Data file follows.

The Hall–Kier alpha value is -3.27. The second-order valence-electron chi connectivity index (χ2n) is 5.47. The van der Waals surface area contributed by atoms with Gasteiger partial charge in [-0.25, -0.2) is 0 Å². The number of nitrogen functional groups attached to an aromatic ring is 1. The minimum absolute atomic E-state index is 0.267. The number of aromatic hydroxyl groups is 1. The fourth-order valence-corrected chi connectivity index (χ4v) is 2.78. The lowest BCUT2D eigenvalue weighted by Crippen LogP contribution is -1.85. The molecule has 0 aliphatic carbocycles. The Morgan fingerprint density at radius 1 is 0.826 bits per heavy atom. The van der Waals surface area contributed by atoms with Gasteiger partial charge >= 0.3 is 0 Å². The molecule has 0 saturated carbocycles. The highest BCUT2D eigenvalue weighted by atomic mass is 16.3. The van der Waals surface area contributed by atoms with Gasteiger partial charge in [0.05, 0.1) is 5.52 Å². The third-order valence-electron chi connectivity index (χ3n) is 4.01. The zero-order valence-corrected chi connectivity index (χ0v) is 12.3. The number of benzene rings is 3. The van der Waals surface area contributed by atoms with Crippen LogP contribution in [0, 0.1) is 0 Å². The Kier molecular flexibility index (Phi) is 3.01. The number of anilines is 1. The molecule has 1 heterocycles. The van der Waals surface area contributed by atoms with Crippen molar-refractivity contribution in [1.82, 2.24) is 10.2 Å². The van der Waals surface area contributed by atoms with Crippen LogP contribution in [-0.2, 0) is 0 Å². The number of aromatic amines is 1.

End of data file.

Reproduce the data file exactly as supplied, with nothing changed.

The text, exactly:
The Hall–Kier alpha value is -3.27. The second-order valence-electron chi connectivity index (χ2n) is 5.47. The van der Waals surface area contributed by atoms with Gasteiger partial charge in [-0.25, -0.2) is 0 Å². The number of nitrogen functional groups attached to an aromatic ring is 1. The minimum absolute atomic E-state index is 0.267. The number of aromatic hydroxyl groups is 1. The fourth-order valence-corrected chi connectivity index (χ4v) is 2.78. The lowest BCUT2D eigenvalue weighted by Crippen LogP contribution is -1.85. The molecule has 0 aliphatic carbocycles. The Morgan fingerprint density at radius 1 is 0.826 bits per heavy atom. The van der Waals surface area contributed by atoms with Gasteiger partial charge >= 0.3 is 0 Å². The molecule has 0 saturated carbocycles. The highest BCUT2D eigenvalue weighted by atomic mass is 16.3. The van der Waals surface area contributed by atoms with Gasteiger partial charge in [0.05, 0.1) is 5.52 Å². The third-order valence-electron chi connectivity index (χ3n) is 4.01. The zero-order valence-corrected chi connectivity index (χ0v) is 12.3. The number of benzene rings is 3. The van der Waals surface area contributed by atoms with Crippen LogP contribution in [0, 0.1) is 0 Å². The Kier molecular flexibility index (Phi) is 3.01. The number of anilines is 1. The molecule has 1 heterocycles. The van der Waals surface area contributed by atoms with Crippen molar-refractivity contribution in [1.82, 2.24) is 10.2 Å². The van der Waals surface area contributed by atoms with Crippen LogP contribution in [-0.2, 0) is 0 Å². The number of aromatic amines is 1.